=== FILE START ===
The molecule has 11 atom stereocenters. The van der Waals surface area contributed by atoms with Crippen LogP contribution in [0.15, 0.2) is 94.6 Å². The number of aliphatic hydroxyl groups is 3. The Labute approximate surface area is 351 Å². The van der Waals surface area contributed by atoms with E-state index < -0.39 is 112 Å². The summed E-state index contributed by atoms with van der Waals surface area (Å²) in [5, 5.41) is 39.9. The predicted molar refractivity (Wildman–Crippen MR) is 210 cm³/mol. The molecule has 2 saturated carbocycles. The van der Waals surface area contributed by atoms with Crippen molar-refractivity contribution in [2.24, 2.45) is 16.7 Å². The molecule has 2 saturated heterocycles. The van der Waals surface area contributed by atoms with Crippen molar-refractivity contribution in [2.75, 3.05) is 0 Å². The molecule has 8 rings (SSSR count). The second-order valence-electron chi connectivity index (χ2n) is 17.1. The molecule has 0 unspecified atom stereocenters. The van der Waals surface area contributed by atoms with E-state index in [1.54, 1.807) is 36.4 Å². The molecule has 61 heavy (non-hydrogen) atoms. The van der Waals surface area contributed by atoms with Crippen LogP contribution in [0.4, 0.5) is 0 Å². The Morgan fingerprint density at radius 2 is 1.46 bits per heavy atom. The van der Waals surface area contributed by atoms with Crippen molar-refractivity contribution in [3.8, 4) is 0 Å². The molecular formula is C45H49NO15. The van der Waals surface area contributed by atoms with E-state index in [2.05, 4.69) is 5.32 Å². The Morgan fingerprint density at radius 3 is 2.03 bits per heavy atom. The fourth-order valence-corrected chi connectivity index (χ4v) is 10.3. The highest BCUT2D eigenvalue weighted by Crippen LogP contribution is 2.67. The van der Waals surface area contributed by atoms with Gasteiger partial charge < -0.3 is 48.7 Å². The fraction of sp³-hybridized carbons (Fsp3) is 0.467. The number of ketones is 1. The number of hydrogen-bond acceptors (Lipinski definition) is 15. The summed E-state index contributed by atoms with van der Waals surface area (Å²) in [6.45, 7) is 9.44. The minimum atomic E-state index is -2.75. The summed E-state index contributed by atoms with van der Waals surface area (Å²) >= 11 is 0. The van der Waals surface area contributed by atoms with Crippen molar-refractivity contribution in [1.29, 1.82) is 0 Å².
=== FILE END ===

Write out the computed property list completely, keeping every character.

The molecule has 11 atom stereocenters. The van der Waals surface area contributed by atoms with Crippen LogP contribution in [0.15, 0.2) is 94.6 Å². The number of aliphatic hydroxyl groups is 3. The Labute approximate surface area is 351 Å². The van der Waals surface area contributed by atoms with E-state index < -0.39 is 112 Å². The summed E-state index contributed by atoms with van der Waals surface area (Å²) in [5, 5.41) is 39.9. The predicted molar refractivity (Wildman–Crippen MR) is 210 cm³/mol. The molecule has 2 saturated carbocycles. The van der Waals surface area contributed by atoms with Crippen molar-refractivity contribution in [2.24, 2.45) is 16.7 Å². The molecule has 2 saturated heterocycles. The van der Waals surface area contributed by atoms with Crippen molar-refractivity contribution in [2.75, 3.05) is 0 Å². The molecule has 8 rings (SSSR count). The second-order valence-electron chi connectivity index (χ2n) is 17.1. The molecule has 0 unspecified atom stereocenters. The van der Waals surface area contributed by atoms with E-state index in [1.54, 1.807) is 36.4 Å². The molecule has 61 heavy (non-hydrogen) atoms. The van der Waals surface area contributed by atoms with Crippen LogP contribution in [0.4, 0.5) is 0 Å². The Morgan fingerprint density at radius 2 is 1.46 bits per heavy atom. The van der Waals surface area contributed by atoms with Crippen molar-refractivity contribution in [3.8, 4) is 0 Å². The molecular formula is C45H49NO15. The van der Waals surface area contributed by atoms with E-state index in [2.05, 4.69) is 5.32 Å². The Morgan fingerprint density at radius 3 is 2.03 bits per heavy atom. The fourth-order valence-corrected chi connectivity index (χ4v) is 10.3. The highest BCUT2D eigenvalue weighted by Crippen LogP contribution is 2.67. The van der Waals surface area contributed by atoms with Gasteiger partial charge < -0.3 is 48.7 Å². The fraction of sp³-hybridized carbons (Fsp3) is 0.467. The number of ketones is 1. The number of hydrogen-bond acceptors (Lipinski definition) is 15. The summed E-state index contributed by atoms with van der Waals surface area (Å²) in [6.45, 7) is 9.44. The minimum atomic E-state index is -2.75. The summed E-state index contributed by atoms with van der Waals surface area (Å²) >= 11 is 0. The van der Waals surface area contributed by atoms with Crippen molar-refractivity contribution in [1.29, 1.82) is 0 Å².